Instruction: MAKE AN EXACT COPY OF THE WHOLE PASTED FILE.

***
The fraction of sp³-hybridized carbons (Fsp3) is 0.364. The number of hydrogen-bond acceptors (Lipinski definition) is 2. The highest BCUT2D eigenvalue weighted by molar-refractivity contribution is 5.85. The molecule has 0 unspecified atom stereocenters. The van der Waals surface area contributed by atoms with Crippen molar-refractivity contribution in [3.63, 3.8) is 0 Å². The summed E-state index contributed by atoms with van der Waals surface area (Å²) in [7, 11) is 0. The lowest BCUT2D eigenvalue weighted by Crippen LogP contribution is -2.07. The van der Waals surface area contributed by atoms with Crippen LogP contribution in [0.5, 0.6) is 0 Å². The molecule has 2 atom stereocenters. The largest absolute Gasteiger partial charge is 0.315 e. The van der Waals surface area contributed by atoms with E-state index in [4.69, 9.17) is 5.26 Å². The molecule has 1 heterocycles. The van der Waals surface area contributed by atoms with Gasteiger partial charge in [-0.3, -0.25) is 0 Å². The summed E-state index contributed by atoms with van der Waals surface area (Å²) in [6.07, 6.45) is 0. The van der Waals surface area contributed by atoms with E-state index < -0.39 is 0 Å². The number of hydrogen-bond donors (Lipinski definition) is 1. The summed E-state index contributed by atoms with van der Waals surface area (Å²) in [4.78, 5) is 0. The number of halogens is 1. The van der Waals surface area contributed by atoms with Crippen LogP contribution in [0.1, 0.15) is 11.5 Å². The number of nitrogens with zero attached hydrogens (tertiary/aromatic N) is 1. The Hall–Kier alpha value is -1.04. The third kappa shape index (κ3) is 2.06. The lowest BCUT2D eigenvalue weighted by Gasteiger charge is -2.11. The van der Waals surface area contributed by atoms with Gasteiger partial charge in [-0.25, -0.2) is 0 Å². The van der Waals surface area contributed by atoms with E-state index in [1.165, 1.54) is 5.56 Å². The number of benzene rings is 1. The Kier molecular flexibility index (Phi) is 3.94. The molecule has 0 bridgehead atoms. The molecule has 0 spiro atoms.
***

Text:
The fraction of sp³-hybridized carbons (Fsp3) is 0.364. The number of hydrogen-bond acceptors (Lipinski definition) is 2. The highest BCUT2D eigenvalue weighted by molar-refractivity contribution is 5.85. The molecule has 0 unspecified atom stereocenters. The van der Waals surface area contributed by atoms with Crippen molar-refractivity contribution in [3.63, 3.8) is 0 Å². The summed E-state index contributed by atoms with van der Waals surface area (Å²) in [7, 11) is 0. The lowest BCUT2D eigenvalue weighted by Crippen LogP contribution is -2.07. The van der Waals surface area contributed by atoms with Crippen LogP contribution in [0.5, 0.6) is 0 Å². The molecule has 2 atom stereocenters. The largest absolute Gasteiger partial charge is 0.315 e. The van der Waals surface area contributed by atoms with E-state index in [4.69, 9.17) is 5.26 Å². The molecule has 1 heterocycles. The van der Waals surface area contributed by atoms with Gasteiger partial charge in [-0.3, -0.25) is 0 Å². The summed E-state index contributed by atoms with van der Waals surface area (Å²) in [6.07, 6.45) is 0. The van der Waals surface area contributed by atoms with E-state index < -0.39 is 0 Å². The number of hydrogen-bond donors (Lipinski definition) is 1. The summed E-state index contributed by atoms with van der Waals surface area (Å²) in [4.78, 5) is 0. The number of halogens is 1. The van der Waals surface area contributed by atoms with Crippen LogP contribution in [0.1, 0.15) is 11.5 Å². The number of nitrogens with zero attached hydrogens (tertiary/aromatic N) is 1. The Hall–Kier alpha value is -1.04. The third kappa shape index (κ3) is 2.06. The lowest BCUT2D eigenvalue weighted by Gasteiger charge is -2.11. The van der Waals surface area contributed by atoms with Gasteiger partial charge in [-0.25, -0.2) is 0 Å². The van der Waals surface area contributed by atoms with E-state index in [1.165, 1.54) is 5.56 Å². The number of benzene rings is 1. The Kier molecular flexibility index (Phi) is 3.94. The molecule has 0 bridgehead atoms. The molecule has 0 spiro atoms.